|Category: Trinidad Society
||Date: 02 Feb 03
hope you are safe,” ended the e-mail from a friend in Vancouver, whose
Trinidadian friends’ son was murdered here on Christmas Eve.
done more investigation into the murder of a Canadian couple in a week
than journalists and police have in nine years, ” said a Canadian TV
statements were startling – blinding flashes from mirrors because in
these sleepy islands where words rather than actions hold sway, these are
everyday realities to which we are so accustomed that they pass by
unnoticed. The mirrors we look at are grimy, our reflections opaque. We
are gradually turning into a people immured to brutality.
most of us, I too am weary of the Cabinet meetings on crime, the visits
from expert criminologists, the utterances of a bewildered Minister of
National Security utterly lacking in credibility or authority, since he is
after all simply the young son of a businessman, flung as he is into the
arena of politics and crime as a pawn in the game between business and
been said before you might say, but we cannot stop trying to wipe clean
the mirrors that reflect us, because if we do that we might stop seeing
crime dropped in the 90s in New York, three factors were involved. The
first was demographics – the number of young men between the ages of 15
and 30 dropped.
second was a zero tolerance position. So if you spit on the side of the
road, are not wearing a seatbelt, littering, urinating in a public place,
speeding, driving polluting cars, dumping garbage in a public area,
wardens jumped on you with fines.
third factor that reduced crime in New York was beefing up the police
force, spending money to work out high-crime areas, freeing up police
officers to actually do their jobs (overtime for police officers is either
extremely expensive or results in compensatory time off) and making the
police accountable. Superintendents were held responsible for the crime
statistics in their areas and their salaries and bonuses were directly
linked to performance.
following measures could help us emulate New York’s successes in the
fight against crime.
“traffic wardens” who will monitor smaller offences and leaving
the police to tackle serious crimes.
computers and fax machines in police stations to avoid police officers
driving across the country to drop documents to court.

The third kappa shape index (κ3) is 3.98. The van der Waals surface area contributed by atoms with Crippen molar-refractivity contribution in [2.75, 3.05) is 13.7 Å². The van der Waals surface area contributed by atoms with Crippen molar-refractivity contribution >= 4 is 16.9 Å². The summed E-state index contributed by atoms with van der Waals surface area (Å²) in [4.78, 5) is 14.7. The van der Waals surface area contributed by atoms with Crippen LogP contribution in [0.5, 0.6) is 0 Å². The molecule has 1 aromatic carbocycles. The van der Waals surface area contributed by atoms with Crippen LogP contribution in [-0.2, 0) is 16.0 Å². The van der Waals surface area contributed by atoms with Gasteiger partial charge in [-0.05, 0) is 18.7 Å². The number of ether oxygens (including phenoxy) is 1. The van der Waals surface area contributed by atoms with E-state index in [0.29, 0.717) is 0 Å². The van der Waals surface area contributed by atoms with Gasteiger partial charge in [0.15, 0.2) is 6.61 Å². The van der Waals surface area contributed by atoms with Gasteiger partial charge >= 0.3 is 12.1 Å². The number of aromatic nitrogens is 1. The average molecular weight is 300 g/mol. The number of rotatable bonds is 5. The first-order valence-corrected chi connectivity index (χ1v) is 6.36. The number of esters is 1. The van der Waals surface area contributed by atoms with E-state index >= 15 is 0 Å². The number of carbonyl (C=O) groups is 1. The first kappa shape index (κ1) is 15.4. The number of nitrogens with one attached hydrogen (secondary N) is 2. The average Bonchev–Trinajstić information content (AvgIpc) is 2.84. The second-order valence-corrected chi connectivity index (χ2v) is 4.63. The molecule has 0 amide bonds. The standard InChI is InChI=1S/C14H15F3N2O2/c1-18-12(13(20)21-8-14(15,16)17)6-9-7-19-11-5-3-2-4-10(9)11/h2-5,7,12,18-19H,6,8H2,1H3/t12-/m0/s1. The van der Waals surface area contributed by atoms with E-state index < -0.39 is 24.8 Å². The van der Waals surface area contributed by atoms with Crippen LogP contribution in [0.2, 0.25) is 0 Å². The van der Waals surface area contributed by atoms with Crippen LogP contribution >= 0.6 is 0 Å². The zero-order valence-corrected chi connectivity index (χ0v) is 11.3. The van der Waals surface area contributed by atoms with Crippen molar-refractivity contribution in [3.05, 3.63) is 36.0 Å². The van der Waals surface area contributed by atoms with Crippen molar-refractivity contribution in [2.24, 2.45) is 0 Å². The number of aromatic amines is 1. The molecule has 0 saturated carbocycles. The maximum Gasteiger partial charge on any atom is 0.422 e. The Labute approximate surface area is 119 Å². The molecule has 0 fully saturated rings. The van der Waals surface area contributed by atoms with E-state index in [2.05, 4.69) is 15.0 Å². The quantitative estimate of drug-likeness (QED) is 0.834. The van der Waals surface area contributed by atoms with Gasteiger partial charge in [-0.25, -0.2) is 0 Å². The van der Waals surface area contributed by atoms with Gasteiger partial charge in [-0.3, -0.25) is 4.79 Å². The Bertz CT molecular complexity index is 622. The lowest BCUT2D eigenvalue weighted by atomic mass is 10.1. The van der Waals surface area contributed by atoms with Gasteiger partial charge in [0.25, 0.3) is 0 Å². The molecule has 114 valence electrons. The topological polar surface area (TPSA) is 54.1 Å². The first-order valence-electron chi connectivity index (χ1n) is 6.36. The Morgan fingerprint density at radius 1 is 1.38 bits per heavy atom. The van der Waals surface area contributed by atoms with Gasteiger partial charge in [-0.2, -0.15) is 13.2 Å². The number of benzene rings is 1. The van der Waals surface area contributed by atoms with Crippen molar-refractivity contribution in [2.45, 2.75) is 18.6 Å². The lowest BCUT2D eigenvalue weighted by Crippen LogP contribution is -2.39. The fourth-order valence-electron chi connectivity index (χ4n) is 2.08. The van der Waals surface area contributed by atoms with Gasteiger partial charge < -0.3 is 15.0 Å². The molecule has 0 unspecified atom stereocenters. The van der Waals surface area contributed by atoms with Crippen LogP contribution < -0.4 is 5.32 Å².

police discipline is handled by the Police Service Commission. This
clearly doesn’t work. We need to create an independent internal
investigation unit which has the power to call in and discipline
reform must finally become a priority.
offences are committed by people out on bail (sometimes for an
alarming three years at a time). Rather than reduce bail, the obvious
response should be to deal with their offences quickly. This will also
solve the problems of witness protection, which is a costly and tricky
exercise since people now have no real faith in the police to protect
a majority of crime is now committed by firearm holders, legislation
must be put in place so if a firearm is involved, the sentence is
up the forensic department, which is currently a joke. Many policemen
don’t even know what DNA is. Train the police so they are qualified
to do more than beat witnesses for confessions, and publicise the
training so citizens develop confidence in the Police Service.
reform must be tackled with great urgency. Some 70 per cent of
prisoners are repeat offenders. The conditions in prisons are
sub-human and disorganised so petty criminals are flung together with
murderers. It is known as the University of Crime. In order to survive
you have to be hard, or bad or part of a gang.
of getting their O’Levels, gaining a degree, learning a trade, giving
back to society by fixing schools, or sports fields, or building
community centres, “hard” and “bad” are the skills with which
convicts emerge from prison.
ideas have been floating around for decades and are by no means new or
conclusive, but I am throwing them out as part of a larger debate that
must evolve if we are to rouse ourselves out of our apathy, our sense of
all know, too, that the real root of crime is a sense of
disenfranchisement by whole communities because they lack collateral,
can’t start businesses, have been squatting, don’t have deeds.
people are being treated fairly by the State, unless squatting is
regularised, in Laventille, in Caroni, unless people are given deeds which
will tie them back into society, unless people have the expectation of
improving their lives with a decent minimum wage, literacy programmes, a
working healthcare system, people will not buy into mainstream society,
and will continue to find lawlessness a fairer system.
time has come to wipe the grunge off the mirrors that reflect our
apathetic selves, to understand that we are all responsible for our safety
and to hold those in power accountable.